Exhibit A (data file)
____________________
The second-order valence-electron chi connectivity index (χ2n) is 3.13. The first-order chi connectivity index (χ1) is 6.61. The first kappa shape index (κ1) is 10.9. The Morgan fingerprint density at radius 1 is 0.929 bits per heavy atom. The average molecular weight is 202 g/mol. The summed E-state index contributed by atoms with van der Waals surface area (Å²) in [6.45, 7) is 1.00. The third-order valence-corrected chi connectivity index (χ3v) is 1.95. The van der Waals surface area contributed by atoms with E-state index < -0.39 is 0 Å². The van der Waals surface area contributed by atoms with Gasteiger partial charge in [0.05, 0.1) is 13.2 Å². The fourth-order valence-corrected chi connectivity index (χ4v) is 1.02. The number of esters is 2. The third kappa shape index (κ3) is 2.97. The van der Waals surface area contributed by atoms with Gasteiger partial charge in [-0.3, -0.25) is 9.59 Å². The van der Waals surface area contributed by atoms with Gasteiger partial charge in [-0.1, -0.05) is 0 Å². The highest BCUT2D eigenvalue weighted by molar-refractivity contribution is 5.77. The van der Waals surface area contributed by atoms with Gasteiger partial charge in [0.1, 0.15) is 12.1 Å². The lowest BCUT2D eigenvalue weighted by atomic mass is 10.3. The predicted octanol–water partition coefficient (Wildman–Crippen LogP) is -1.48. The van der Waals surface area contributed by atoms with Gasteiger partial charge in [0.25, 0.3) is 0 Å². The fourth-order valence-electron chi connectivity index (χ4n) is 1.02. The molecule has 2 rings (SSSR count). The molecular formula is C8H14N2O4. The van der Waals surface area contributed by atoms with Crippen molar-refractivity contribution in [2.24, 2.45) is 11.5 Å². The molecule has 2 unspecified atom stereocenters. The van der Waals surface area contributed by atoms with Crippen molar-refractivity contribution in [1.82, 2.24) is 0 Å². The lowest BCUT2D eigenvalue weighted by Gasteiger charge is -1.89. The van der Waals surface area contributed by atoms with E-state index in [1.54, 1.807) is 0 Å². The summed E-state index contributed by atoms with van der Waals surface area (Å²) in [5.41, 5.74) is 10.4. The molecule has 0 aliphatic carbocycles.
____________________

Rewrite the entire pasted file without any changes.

The second-order valence-electron chi connectivity index (χ2n) is 3.13. The first-order chi connectivity index (χ1) is 6.61. The first kappa shape index (κ1) is 10.9. The Morgan fingerprint density at radius 1 is 0.929 bits per heavy atom. The average molecular weight is 202 g/mol. The summed E-state index contributed by atoms with van der Waals surface area (Å²) in [6.45, 7) is 1.00. The third-order valence-corrected chi connectivity index (χ3v) is 1.95. The van der Waals surface area contributed by atoms with E-state index < -0.39 is 0 Å². The van der Waals surface area contributed by atoms with Gasteiger partial charge in [0.05, 0.1) is 13.2 Å². The fourth-order valence-corrected chi connectivity index (χ4v) is 1.02. The number of esters is 2. The third kappa shape index (κ3) is 2.97. The van der Waals surface area contributed by atoms with Gasteiger partial charge in [-0.3, -0.25) is 9.59 Å². The van der Waals surface area contributed by atoms with Gasteiger partial charge in [-0.1, -0.05) is 0 Å². The highest BCUT2D eigenvalue weighted by molar-refractivity contribution is 5.77. The van der Waals surface area contributed by atoms with Gasteiger partial charge in [0.1, 0.15) is 12.1 Å². The lowest BCUT2D eigenvalue weighted by atomic mass is 10.3. The predicted octanol–water partition coefficient (Wildman–Crippen LogP) is -1.48. The van der Waals surface area contributed by atoms with Gasteiger partial charge in [0.25, 0.3) is 0 Å². The fourth-order valence-electron chi connectivity index (χ4n) is 1.02. The molecule has 2 rings (SSSR count). The molecular formula is C8H14N2O4. The van der Waals surface area contributed by atoms with Crippen molar-refractivity contribution in [2.24, 2.45) is 11.5 Å². The molecule has 2 unspecified atom stereocenters. The van der Waals surface area contributed by atoms with Crippen molar-refractivity contribution in [1.82, 2.24) is 0 Å². The lowest BCUT2D eigenvalue weighted by Gasteiger charge is -1.89. The van der Waals surface area contributed by atoms with E-state index in [1.54, 1.807) is 0 Å². The summed E-state index contributed by atoms with van der Waals surface area (Å²) in [5.41, 5.74) is 10.4. The molecule has 0 aliphatic carbocycles.